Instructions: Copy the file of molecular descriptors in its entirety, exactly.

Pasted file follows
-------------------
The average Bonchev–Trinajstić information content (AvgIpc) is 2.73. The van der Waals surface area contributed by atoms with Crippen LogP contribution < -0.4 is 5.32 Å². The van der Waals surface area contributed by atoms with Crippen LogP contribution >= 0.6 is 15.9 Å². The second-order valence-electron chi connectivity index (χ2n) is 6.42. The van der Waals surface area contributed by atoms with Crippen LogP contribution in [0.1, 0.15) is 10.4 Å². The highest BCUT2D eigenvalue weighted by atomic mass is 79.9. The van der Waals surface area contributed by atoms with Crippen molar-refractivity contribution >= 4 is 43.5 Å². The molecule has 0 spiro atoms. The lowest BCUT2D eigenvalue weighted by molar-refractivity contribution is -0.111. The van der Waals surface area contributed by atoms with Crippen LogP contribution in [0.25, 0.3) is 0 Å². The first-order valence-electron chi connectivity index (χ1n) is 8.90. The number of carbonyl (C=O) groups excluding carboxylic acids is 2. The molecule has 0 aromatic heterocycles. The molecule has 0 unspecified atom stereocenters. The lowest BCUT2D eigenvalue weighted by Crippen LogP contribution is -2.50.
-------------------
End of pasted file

The average Bonchev–Trinajstić information content (AvgIpc) is 2.73. The van der Waals surface area contributed by atoms with Crippen LogP contribution < -0.4 is 5.32 Å². The van der Waals surface area contributed by atoms with Crippen LogP contribution >= 0.6 is 15.9 Å². The second-order valence-electron chi connectivity index (χ2n) is 6.42. The van der Waals surface area contributed by atoms with Crippen LogP contribution in [0.1, 0.15) is 10.4 Å². The highest BCUT2D eigenvalue weighted by atomic mass is 79.9. The van der Waals surface area contributed by atoms with Crippen molar-refractivity contribution >= 4 is 43.5 Å². The molecule has 0 spiro atoms. The lowest BCUT2D eigenvalue weighted by molar-refractivity contribution is -0.111. The van der Waals surface area contributed by atoms with Crippen LogP contribution in [0.25, 0.3) is 0 Å². The first-order valence-electron chi connectivity index (χ1n) is 8.90. The number of carbonyl (C=O) groups excluding carboxylic acids is 2. The molecule has 0 aromatic heterocycles. The molecule has 0 unspecified atom stereocenters. The lowest BCUT2D eigenvalue weighted by Crippen LogP contribution is -2.50.